In its second year, the wounded warrior hunt has grown to include additional hunters, as well as additional sponsors and volunteers who wanted to help provide this special opportunity to honor our veterans. 

 “We are pleased to offer this recreational opportunity in honor of individuals who have sacrificed so greatly for our freedom,” said Bill Black, the park’s superintendent.  “I’m proud of the efforts put forth by our National Park Service staff and the outpouring of support from the local community to make this an unforgettable experience for our veterans.”

The hunt is designed to provide an opportunity for service members to have an experience that they normally would not be able to have. For many, the hunt means so much more than harvesting a deer; it is a complex healing experience from the inside-out. Many memories and lasting friendships were made not only by the hunters, but also by Ozark NSR staff and volunteers who participated in the hunt throughout the weekend.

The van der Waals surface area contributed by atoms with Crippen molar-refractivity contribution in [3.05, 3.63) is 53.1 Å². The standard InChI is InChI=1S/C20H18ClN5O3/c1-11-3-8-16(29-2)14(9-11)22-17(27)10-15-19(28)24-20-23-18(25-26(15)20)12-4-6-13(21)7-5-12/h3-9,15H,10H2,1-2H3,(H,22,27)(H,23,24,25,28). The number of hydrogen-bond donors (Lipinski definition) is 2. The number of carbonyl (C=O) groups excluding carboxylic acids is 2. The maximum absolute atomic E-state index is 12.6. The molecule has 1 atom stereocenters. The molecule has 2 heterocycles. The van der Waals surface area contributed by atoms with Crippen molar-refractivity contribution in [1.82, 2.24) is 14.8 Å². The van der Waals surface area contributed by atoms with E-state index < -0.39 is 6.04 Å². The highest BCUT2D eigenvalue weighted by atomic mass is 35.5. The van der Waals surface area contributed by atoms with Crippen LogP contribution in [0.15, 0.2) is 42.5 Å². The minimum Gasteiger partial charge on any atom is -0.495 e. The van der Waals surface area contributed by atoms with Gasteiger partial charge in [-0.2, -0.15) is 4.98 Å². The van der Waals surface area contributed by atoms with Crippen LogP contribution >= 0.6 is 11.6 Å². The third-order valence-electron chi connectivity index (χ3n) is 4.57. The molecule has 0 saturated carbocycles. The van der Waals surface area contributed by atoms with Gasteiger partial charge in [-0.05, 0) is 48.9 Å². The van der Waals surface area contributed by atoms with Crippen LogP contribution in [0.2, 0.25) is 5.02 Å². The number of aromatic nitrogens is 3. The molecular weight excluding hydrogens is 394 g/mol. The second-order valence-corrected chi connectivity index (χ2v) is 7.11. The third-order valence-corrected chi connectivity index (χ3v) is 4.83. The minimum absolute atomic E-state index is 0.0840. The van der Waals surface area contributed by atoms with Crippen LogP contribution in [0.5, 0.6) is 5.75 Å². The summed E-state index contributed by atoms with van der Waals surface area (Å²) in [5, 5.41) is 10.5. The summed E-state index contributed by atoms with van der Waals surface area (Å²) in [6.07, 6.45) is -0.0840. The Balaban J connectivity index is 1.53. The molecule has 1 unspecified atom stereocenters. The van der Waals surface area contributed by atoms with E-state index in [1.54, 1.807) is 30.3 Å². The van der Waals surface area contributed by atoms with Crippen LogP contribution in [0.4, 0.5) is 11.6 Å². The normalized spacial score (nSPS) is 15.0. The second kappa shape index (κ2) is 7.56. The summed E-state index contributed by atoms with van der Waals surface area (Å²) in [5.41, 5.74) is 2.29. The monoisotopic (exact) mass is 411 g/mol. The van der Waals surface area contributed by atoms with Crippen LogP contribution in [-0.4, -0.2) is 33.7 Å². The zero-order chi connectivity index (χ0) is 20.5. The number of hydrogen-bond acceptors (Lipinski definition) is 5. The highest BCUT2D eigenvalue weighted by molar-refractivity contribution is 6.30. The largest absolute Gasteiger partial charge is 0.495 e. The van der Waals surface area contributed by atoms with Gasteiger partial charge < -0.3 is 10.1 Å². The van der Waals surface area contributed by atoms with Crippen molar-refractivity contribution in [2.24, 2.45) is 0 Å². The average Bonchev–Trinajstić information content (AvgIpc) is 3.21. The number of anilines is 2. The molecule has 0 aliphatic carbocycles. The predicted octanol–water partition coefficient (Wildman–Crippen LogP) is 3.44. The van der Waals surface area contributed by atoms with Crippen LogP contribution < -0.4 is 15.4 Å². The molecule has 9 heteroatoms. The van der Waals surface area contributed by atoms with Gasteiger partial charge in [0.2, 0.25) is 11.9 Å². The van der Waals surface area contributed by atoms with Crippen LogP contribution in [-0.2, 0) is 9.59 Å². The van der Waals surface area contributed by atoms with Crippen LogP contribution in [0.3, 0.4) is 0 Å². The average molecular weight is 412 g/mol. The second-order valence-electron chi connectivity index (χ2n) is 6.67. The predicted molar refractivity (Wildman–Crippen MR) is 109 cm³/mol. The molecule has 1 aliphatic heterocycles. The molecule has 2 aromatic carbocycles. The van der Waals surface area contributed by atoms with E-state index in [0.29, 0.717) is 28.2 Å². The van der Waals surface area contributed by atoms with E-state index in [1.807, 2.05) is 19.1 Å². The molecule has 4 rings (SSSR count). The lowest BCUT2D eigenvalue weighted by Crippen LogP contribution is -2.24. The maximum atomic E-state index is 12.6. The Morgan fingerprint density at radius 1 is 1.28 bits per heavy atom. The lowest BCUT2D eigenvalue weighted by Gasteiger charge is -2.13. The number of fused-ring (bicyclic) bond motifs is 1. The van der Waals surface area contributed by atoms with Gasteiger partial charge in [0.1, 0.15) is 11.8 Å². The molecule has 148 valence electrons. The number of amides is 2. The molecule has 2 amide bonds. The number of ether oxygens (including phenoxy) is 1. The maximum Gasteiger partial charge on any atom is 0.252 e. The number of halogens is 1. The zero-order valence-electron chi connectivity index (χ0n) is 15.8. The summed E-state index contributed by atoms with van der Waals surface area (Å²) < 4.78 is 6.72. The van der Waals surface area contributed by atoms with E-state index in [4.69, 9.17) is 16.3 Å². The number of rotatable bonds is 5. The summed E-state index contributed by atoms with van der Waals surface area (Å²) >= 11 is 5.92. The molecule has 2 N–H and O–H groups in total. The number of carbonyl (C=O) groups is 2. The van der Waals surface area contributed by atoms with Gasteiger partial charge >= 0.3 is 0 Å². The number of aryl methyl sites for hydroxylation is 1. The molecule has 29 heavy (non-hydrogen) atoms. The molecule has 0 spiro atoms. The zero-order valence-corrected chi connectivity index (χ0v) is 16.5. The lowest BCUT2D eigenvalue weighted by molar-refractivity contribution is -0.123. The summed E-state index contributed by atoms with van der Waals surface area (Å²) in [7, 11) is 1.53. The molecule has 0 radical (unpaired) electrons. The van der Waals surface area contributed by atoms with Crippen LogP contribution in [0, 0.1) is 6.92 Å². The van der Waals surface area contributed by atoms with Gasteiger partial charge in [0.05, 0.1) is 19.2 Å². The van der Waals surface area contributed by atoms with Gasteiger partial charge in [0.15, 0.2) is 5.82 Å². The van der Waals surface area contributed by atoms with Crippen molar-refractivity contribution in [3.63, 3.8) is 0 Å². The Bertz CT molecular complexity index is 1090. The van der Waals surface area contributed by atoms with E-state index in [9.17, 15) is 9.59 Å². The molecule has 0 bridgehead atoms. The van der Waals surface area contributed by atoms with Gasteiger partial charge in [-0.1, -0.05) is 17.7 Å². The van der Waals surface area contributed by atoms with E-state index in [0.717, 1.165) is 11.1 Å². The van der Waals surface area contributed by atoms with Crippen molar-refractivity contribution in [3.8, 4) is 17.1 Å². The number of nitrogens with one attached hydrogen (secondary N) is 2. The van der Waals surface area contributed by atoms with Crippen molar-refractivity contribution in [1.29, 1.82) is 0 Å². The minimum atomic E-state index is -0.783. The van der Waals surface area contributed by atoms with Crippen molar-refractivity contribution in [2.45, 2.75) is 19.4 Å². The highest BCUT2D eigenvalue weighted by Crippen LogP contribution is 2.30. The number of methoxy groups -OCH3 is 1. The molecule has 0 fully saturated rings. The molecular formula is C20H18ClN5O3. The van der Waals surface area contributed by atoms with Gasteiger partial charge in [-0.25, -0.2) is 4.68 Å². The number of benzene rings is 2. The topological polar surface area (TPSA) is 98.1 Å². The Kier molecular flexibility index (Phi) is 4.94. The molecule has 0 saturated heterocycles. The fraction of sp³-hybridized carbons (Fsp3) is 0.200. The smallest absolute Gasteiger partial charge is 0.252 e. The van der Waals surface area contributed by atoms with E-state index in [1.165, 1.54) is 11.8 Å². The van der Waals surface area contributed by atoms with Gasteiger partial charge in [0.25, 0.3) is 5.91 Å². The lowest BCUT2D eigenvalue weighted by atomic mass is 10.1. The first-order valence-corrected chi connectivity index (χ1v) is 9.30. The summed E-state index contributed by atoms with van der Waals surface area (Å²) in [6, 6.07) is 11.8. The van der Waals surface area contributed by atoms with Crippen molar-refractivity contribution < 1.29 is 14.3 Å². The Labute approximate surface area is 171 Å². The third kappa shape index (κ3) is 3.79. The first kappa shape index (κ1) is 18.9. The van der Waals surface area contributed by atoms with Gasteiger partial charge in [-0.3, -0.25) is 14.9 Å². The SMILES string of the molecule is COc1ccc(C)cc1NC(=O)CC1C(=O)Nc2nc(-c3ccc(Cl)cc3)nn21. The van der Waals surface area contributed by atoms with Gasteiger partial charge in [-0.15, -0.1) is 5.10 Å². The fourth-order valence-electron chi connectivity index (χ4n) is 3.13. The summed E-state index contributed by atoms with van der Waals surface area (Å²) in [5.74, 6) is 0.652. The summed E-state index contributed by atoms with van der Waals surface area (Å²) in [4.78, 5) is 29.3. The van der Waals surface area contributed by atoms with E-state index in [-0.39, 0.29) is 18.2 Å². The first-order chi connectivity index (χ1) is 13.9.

Hunting within Ozark NSR is authorized by the park’s enabling legislation; however hunting in the Big Spring area has been restricted since the days when it was a state park wildlife refuge.  This managed hunt will help improve the overall health of the deer herd, which has grown to a level that could have negative impacts on the population and park resources. 

[Submitted by Dena Matteson, Public Information Officer]

Office of Legislative and Congressional Affairs
Passing Of Ronald Emery

Ronnie Emery, a tribal historic preservation officer and tribal government liaison for the National Park Service in Washington, D.C., passed away on November 6th.